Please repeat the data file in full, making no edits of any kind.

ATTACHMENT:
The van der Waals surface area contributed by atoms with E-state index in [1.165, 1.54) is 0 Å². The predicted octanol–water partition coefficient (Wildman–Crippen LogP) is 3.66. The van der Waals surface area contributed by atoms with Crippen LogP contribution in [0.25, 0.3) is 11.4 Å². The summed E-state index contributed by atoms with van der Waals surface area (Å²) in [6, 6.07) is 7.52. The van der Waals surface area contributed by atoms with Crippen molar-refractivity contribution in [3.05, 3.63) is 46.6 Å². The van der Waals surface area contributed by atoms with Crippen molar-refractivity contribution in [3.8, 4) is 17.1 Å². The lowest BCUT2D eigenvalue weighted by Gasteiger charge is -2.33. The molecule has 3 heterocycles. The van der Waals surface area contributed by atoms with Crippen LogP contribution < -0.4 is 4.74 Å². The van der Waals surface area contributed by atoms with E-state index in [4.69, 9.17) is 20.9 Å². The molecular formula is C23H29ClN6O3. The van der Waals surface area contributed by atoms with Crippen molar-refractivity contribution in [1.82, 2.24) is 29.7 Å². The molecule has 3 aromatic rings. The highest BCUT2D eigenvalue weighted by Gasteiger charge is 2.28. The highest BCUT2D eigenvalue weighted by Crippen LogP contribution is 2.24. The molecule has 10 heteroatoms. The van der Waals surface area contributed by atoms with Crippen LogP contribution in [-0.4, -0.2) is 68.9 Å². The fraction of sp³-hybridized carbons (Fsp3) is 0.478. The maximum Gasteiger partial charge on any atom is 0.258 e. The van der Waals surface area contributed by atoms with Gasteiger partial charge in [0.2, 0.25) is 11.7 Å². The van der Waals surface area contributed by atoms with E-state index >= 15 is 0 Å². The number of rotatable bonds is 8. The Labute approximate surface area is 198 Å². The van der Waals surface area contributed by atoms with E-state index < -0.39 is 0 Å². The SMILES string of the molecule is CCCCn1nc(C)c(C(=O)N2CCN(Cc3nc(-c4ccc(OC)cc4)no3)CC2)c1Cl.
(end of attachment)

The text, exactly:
The van der Waals surface area contributed by atoms with E-state index in [1.165, 1.54) is 0 Å². The predicted octanol–water partition coefficient (Wildman–Crippen LogP) is 3.66. The van der Waals surface area contributed by atoms with Crippen LogP contribution in [0.25, 0.3) is 11.4 Å². The summed E-state index contributed by atoms with van der Waals surface area (Å²) in [6, 6.07) is 7.52. The van der Waals surface area contributed by atoms with Crippen molar-refractivity contribution in [3.05, 3.63) is 46.6 Å². The van der Waals surface area contributed by atoms with Crippen molar-refractivity contribution in [3.8, 4) is 17.1 Å². The lowest BCUT2D eigenvalue weighted by Gasteiger charge is -2.33. The molecule has 3 heterocycles. The van der Waals surface area contributed by atoms with Crippen LogP contribution < -0.4 is 4.74 Å². The van der Waals surface area contributed by atoms with E-state index in [4.69, 9.17) is 20.9 Å². The molecular formula is C23H29ClN6O3. The van der Waals surface area contributed by atoms with Crippen molar-refractivity contribution in [1.82, 2.24) is 29.7 Å². The molecule has 3 aromatic rings. The highest BCUT2D eigenvalue weighted by Gasteiger charge is 2.28. The highest BCUT2D eigenvalue weighted by Crippen LogP contribution is 2.24. The molecule has 10 heteroatoms. The van der Waals surface area contributed by atoms with Crippen LogP contribution in [-0.4, -0.2) is 68.9 Å². The fraction of sp³-hybridized carbons (Fsp3) is 0.478. The maximum Gasteiger partial charge on any atom is 0.258 e. The van der Waals surface area contributed by atoms with Gasteiger partial charge in [0.2, 0.25) is 11.7 Å². The van der Waals surface area contributed by atoms with E-state index >= 15 is 0 Å². The number of rotatable bonds is 8. The Labute approximate surface area is 198 Å². The van der Waals surface area contributed by atoms with E-state index < -0.39 is 0 Å². The SMILES string of the molecule is CCCCn1nc(C)c(C(=O)N2CCN(Cc3nc(-c4ccc(OC)cc4)no3)CC2)c1Cl.